Matthew Henry's Commentary on the Whole Bible
Who is this that cometh from Edom, with dyed garments from Bozrah? this that is glorious in his apparel, travelling in the greatness of his strength? I that speak in righteousness, mighty to save.
In this chapter we have, I. God coming towards his people in ways of mercy and deliverance, and this is to be joined to the close of the foregoing chapter, where it was said to Zion, "Behold, thy salvation comes;" for here it is shown how it comes (v. 1-6). II. God’s people meeting him with their devotions, and addressing themselves to him with suitable affections; and this part of the chapter is carried on to the close of the next. In this we have, 1. A thankful acknowledgment of the great favours God had bestowed upon them (v. 7). 2. The magnifying of these favours, from the consideration of God’s relation to them (v. 8), his compassionate concern for them (v. 9), their unworthiness (v. 10), and the occasion which it gave both him and them to call to mind former mercies (v. 11–14). 3. A very humble and earnest prayer to God to appear for them in their present distress, pleading God’s mercy (v. 15), their relation to him (v. 16), their desire towards him (v. 17), and the insolence of their enemies (v. 18, 19). So that, upon the whole, we learn to embrace God’s promises with an active faith, and then to improve them, and make use of them, both in prayers and praises.
It is a glorious victory that is here enquired into first and then accounted for. 1. It is a victory obtained by the providence of God over the enemies of Israel; over the Babylonians (say some), whom Cyrus conquered and God by him, and they will have the prophet to make the first discovery of him in his triumphant return when he is in the country of Edom: but this can by no means be admitted, because the country of Babylon is always spoken of as the land of the north, whereas Edom lay south from Jerusalem, so that the conqueror would not return through that country; the victory therefore is obtained over the Edomites themselves, who had triumphed in the destruction of Jerusalem by the Chaldeans (Ps. 137:7) and cut off those who, making their way as far as they could from the enemy, escaped to the Edomites (Obad. 12, 13), and were therefore reckoned with when Babylon was; for no doubt that prophecy was accomplished, though we do not meet in history with the accomplishment of it (Jer. 49:13), Bozrah shall become a desolation. Yet this victory over Edom is put as an instance or specimen of the like victories obtained over other nations that had been enemies to Israel. This over the Edomites is named for the sake of the old enmity of Esau against Jacob (Gen. 27:41) and perhaps with an allusion to David’s glorious triumphs over the Edomites, by which it should seem, more than by any other of his victories, he got himself a name, Ps. 60, title, 2 Sa. 8:13, 14. But this is not all: 2. It is a victory obtained by the grace of God in Christ over our spiritual enemies. We find the garments dipped in blood adorning him whose name is called The Word of God, Rev. 19:13. And who that is we know very well; for it is through him that we are more than conquerors over those principalities and powers which on the cross he spoiled and triumphed over.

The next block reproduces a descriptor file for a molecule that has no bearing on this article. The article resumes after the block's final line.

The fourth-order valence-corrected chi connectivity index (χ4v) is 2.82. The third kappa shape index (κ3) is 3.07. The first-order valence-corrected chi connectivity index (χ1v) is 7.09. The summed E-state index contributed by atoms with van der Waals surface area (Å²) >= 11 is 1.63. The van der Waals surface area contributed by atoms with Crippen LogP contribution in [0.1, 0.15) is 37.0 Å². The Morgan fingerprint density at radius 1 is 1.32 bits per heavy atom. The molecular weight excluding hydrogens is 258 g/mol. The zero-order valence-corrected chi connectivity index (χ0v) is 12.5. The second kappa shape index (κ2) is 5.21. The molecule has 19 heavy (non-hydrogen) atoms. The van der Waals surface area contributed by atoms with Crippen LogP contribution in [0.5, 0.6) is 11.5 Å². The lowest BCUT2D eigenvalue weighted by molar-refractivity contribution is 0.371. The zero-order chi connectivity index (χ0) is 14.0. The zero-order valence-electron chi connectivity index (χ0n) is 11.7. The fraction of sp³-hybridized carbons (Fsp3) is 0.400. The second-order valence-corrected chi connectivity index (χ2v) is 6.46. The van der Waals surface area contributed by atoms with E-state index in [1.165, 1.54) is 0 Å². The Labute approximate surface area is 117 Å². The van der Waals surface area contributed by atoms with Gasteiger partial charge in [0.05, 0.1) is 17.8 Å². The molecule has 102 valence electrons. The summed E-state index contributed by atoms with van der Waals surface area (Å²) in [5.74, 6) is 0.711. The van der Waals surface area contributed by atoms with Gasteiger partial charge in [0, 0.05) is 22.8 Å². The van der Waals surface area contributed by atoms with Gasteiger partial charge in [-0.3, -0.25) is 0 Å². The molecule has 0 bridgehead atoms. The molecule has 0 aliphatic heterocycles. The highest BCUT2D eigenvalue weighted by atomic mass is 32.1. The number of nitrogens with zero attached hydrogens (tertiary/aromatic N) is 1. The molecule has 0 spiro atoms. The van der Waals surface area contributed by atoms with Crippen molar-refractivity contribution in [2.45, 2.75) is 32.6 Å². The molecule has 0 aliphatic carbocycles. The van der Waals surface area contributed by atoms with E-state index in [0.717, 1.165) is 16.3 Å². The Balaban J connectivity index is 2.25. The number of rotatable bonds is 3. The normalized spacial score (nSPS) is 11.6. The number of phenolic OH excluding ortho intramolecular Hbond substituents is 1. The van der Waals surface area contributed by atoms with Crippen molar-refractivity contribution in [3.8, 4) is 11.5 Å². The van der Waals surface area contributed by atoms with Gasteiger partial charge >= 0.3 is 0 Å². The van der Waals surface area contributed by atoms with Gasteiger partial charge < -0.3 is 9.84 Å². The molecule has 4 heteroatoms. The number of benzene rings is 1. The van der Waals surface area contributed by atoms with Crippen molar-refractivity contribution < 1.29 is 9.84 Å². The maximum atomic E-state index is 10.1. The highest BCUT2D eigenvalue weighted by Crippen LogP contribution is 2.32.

In this representation of the victory we have,
I. An admiring question put to the conqueror, v. 1, 2. It is put by the church, or by the prophet in the name of the church. He sees a mighty hero returning in triumph from a bloody engagement, and makes bold to ask him two questions:—1. Who he is. He observes him to come from the country of Edom, to come in such apparel as was glorious to a soldier, not embroidered or laced, but besmeared with blood and dirt. He observes that he does not come as one either frightened or fatigued, but that he travels in the greatness of his strength, altogether unbroken.
Triumphant and victorious he appears,
And honour in his looks and habit wears.
How strong he treads! how stately doth he go!
Pompous and solemn is his pace,
And full of majesty, as is his face;
Who is this mighty hero—who!
The question, Who is this? perhaps means the same with that which Joshua put to the same person when he appeared to him with his sword drawn (Jos. 5:13): Art thou for us or for our adversaries? Or, rather, the same with that which Israel put in a way of adoration (Ex. 15:11): Who is a God like unto thee? 2. The other question it, "Wherefore art thou red in thy apparel? What hard service hast thou been engaged in, that thou carriest with thee these marks of toil and danger?" Is it possible that one who has such majesty and terror in his countenance should be employed in the mean and servile work of treading the wine-press? Surely it is not. That which is really the glory of the Redeemer seems, primâ facie—at first, a disparagement to him, as it would be to a mighty prince to do the work of the wine-dressers and husbandmen; for he took upon him the form of a servant, and carried with him the marks of servitude.